In addition to her real estate career, Griffith was also an accomplished writer who published eleven books including two best-sellers, My Life with the Redskins (1947), and the memoir Papa's Delicate Condition (1952), which chronicled her upbringing and family live in Texarkana.[26] Her third publication, 1955's Eggs I Have Known, was a recipe book.[4] In 1958, Griffith divorced Marshall. In 1960, she was honored for her contributions to the motion picture industry with a star on the Hollywood Walk of Fame at 1560 Vine Street. She subsequently published her fourth book, Antiques I Have Known, a non-fiction book about Griffith's interest in antiques.[47] Griffith returned to the screen in 1962 in the low-budget melodrama Paradise Alley, which received scant release, and marked her final film role. Also in 1962, she published two books: Hollywood Stories, a selection of fictional short stories,[26] and Taxation Without Representation—or, Your Money Went That-a-Way, which entailed an argument against income taxation.[46] The following year, her memoir, Papa's Delicate Condition, was made into a biographical feature film of the same name starring Jackie Gleason.[48]

1965–1979: Claims about identity and final years

In February 1965, she married her fourth husband, Broadway actor Danny Scholl in Alexandria, Virginia.[49] Scholl was 44 years old, more than 25 years Griffith's junior.[49] The couple separated after two months of marriage.[49] Within the year, Griffith filed for a divorce after a judge denied her motion for an annulment, with her contesting that the marriage had not been consummated.[49] Pending trial, she was ordered to pay alimony of $200 per month to Scholl beginning in December 1964.[49]

During their divorce court proceedings in May 1966,[49] Griffith testified that she was actually not Corinne Griffith, instead claiming that she was the actress's younger (by twenty years) sister, who had taken her place upon the famous sister's death in 1924.[50] She also denied having married her former two husbands, Webster Campbell and Walter Morosco.[31] In court, Scholl's attorney proposed that Griffith had falsified her age in the couple's marriage documents, as well as failing to disclose her previous two marriages.[31] Upon being questioned about her true age, Griffith refused to comment, stating that her religion, Christian Science, prevented her from publicly disclosing it.[26] She also claimed not to have kept record of her age since she was 13 years old.[31] Contradictory testimony by actresses Betty Blythe and Claire Windsor, who had both known Griffith since the 1920s, did not shake her story, and she continued to claim that she was in fact Corinne's sister.[51][52]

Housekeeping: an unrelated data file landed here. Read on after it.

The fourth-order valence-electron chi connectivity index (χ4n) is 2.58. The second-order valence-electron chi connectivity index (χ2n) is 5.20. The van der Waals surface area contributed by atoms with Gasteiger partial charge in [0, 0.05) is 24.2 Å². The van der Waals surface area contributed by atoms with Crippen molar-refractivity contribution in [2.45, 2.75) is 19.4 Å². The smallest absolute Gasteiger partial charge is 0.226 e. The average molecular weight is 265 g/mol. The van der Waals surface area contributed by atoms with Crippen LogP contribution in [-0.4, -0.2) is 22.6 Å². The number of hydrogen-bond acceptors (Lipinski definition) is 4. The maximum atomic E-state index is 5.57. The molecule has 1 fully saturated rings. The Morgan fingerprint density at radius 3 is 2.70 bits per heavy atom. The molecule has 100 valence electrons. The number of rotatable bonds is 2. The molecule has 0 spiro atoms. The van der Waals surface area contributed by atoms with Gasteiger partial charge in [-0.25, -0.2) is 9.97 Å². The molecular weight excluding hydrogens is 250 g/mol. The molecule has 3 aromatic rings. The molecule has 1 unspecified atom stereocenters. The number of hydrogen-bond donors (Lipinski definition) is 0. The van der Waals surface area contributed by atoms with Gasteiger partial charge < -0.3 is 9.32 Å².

In a subsequent interview, Griffith further complicated her story, claiming to be Corinne's twin named Mary, rather than her younger sister:

I am Mary Griffith. Her twin sister. Let me explain. She, Corinne, was starring in a film in Mexico in 1920. She was stricken by a mysterious local malady and died suddenly at age twenty-four. Mr. Adolph Zukor, head of Paramount, called me in person and told me I must save the day; a cancellation of the picture would be a disaster for the studio. He told me what had happened; I cried and cried. He said I must pull myself together: there was a million dollars in it if I would become my sister. I had never acted and didn't want to act. But I couldn't resist the money, and I felt Corinne would want me to help. So I went to Mexico and took over, and nobody knew the difference. From then on, I was Corinne Griffith.[53]

Additionally, in the same interview, she stated that Corinne had been buried in an unmarked grave in Mexico.[53]

Following the publicity surrounding her divorce and mistaken identity claims, Griffith spent the remainder of her years writing. In 1969, she published Not For Men Only – But Almost, a non-fiction book detailing the appeal of sports to men, and its lack of appeal for most women.[54] She published another collection of personal non-fiction stories, This You Won't Believe, in 1972.[26] Her final book, I'm Lucky at Cards (1974), was a book of essays penned by Griffith.[55]

Screen and public image

Griffith was lauded by numerous publications for her beauty. Valeria Beletti, a secretary of Samuel Goldwyn, described Griffith as "the most beautiful of all the silent stars, talented or otherwise," despite the fact that she personally found Griffith abrasive: "very haughty and disdainful. She looks at no one but her dogs, and is generally disliked by all."[26] According to biographer Anthony Slide, the common phrase "the camera loves her" was first coined for Griffith.[26]

In addition to her appearance, Griffith took efforts to maintain a decorous and healthful image, claiming to have never smoked or drank alcohol.[56] She also well avoided swearing, and refrained from wearing make-up when not appearing on film.[56] Columnist Adela Rogers St. Johns once referred to Griffith as "innocence personified."[56]